Our minds & bodies respond to unaddressed emotional wounds with increased fear, a propensity to dissociate & developing toxic shame. This creates an altered & distorted inner reality which I call a ‘trauma-world’. Healing requires that we transform our trauma-world by developing consciousness, responsibility & compassion.
I am on a retreat in the middle of Dartmoor. The week offers an opportunity to drop into the shadowlands of our unconscious minds and bodies, and to explore this inner terrain. This essay recounts an archetypal encounter with shadow, fear, and transformation, which was inspired by the outer terrain of the moors themselves. It is published in the anthology, ‘Women on Nature’ edited by Katherine Norbury.
In this conversation I discuss various factors which can contribute to a mother feeling negatively about her child. In particular, I describe some of the challenges that ancestral mothers faced throughout human evolution and how these impact us today. I also explore ideas about the archetypal Death Mother, inspired by the late Jungian analyst, Marion Woodman. I found it a rich and rewarding conversation and am grateful to John Wilks and Our Birth Journey Professionals for the opportunity.
In a wide-ranging conversation, Sara Avant Stover and I explored Death Mother from several perspectives. Sara’s own insights prompted me to move between different areas of my research, and our exchange encompassed trauma psychology, Jungian analysis, anthropology, evolution and personal experience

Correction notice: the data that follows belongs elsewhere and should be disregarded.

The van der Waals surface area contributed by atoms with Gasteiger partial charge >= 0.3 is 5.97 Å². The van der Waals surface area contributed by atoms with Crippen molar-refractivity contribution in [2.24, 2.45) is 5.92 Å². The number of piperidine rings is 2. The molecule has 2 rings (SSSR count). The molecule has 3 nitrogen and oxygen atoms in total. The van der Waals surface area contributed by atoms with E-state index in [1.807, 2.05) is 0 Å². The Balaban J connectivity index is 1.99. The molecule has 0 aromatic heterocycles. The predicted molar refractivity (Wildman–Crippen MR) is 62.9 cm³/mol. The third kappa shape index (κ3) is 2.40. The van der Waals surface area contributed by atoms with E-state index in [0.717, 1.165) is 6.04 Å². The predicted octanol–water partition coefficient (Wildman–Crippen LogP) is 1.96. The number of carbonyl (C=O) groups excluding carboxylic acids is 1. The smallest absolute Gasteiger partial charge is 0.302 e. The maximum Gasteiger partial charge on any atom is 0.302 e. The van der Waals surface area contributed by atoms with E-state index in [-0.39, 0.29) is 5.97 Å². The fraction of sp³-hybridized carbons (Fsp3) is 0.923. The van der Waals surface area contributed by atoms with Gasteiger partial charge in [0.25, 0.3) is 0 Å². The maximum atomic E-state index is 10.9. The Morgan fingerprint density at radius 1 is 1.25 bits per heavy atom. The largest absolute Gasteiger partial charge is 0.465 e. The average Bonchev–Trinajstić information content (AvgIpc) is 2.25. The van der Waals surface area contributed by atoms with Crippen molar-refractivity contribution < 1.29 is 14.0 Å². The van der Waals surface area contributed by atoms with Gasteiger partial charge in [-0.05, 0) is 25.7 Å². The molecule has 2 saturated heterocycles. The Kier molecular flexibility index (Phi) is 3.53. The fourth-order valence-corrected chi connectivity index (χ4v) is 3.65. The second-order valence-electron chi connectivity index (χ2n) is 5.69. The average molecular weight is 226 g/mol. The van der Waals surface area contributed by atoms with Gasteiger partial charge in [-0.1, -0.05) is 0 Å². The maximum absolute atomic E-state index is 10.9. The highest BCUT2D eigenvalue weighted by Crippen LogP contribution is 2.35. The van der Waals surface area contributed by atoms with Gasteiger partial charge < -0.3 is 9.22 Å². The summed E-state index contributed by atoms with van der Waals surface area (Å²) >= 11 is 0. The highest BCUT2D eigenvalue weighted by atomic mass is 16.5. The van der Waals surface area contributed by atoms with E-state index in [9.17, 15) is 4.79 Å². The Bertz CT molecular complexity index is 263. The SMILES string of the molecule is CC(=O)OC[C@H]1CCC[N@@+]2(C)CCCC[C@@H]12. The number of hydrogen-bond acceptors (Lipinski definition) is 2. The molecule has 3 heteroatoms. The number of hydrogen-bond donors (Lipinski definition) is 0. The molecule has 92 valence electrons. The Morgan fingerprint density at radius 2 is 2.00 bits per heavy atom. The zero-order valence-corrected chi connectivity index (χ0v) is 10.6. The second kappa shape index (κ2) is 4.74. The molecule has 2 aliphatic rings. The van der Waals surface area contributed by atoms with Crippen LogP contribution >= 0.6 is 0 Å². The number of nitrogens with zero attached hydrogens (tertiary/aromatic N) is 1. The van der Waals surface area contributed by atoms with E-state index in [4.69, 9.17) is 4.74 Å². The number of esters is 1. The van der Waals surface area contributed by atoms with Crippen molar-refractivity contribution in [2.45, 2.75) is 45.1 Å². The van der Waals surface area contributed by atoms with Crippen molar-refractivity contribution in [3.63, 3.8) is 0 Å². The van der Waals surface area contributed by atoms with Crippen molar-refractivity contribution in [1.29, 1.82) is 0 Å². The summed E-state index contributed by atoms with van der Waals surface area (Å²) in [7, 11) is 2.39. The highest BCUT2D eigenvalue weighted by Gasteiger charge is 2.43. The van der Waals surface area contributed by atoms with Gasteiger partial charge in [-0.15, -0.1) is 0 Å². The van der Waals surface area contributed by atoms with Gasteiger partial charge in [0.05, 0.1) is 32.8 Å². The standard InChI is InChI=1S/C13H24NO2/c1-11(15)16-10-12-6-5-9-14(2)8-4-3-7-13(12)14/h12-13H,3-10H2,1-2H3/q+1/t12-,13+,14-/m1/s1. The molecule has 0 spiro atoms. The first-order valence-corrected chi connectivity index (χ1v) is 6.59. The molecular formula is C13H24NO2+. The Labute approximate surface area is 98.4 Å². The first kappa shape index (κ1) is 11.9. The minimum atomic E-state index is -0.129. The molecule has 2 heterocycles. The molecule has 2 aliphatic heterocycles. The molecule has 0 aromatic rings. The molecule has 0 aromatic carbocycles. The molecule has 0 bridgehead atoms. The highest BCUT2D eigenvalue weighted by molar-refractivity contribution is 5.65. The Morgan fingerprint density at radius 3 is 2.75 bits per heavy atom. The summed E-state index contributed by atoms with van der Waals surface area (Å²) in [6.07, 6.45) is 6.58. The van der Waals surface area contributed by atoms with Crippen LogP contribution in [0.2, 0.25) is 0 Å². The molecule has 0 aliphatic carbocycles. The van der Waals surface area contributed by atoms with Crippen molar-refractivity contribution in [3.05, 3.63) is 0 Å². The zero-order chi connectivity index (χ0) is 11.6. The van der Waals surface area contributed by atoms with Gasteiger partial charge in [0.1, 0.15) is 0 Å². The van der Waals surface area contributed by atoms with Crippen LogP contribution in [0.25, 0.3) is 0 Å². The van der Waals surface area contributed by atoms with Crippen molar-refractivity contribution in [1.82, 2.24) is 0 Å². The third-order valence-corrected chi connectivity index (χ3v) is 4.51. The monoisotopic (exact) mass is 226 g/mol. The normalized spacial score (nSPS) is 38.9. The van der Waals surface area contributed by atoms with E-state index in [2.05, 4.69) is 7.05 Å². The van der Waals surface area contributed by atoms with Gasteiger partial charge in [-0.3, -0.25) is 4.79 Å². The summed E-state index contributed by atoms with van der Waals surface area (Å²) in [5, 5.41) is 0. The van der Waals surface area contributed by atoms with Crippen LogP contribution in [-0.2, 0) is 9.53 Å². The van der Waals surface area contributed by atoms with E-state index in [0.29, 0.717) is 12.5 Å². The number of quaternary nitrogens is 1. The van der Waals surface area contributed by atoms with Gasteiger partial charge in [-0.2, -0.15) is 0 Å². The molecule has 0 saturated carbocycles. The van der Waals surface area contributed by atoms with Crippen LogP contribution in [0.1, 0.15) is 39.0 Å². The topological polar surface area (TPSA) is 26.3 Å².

A vibrant exchange about the creation of emotional trauma, and the fear-laden and shame-filled inner world which form around it.
Discussion of how to define trauma, the trade-offs that come into play in the wake of traumatising events (and their roots in evolution), the difference between healing and curing trauma.
When we experience overwhelming pain and fear, we develop an unconscious conviction that our life is at risk. As a result, survival systems are activated in our minds and bodies and we move onto a different developmental path to the one we would have followed had we not been traumatised. We begin to live our lives from within a ‘trauma-world’.
We are becoming increasingly aware of how widespread trauma is, and of the huge costs it imposes not only on individuals and their immediate communities, but also on society more generally. But there is a great deal of misunderstanding about trauma, and we need to develop far greater clarity if we are to work with it more effectively.
Introducing trauma-worlds and how they effect our daily lives.
Trauma impacts the body in a myriad of ways. It also leaves us cut off from our bodies. Healing trauma requires that we work directly with our bodies. Jungian analyst and authentic movement teacher, Tina Stromsted, shares her wisdom about this process.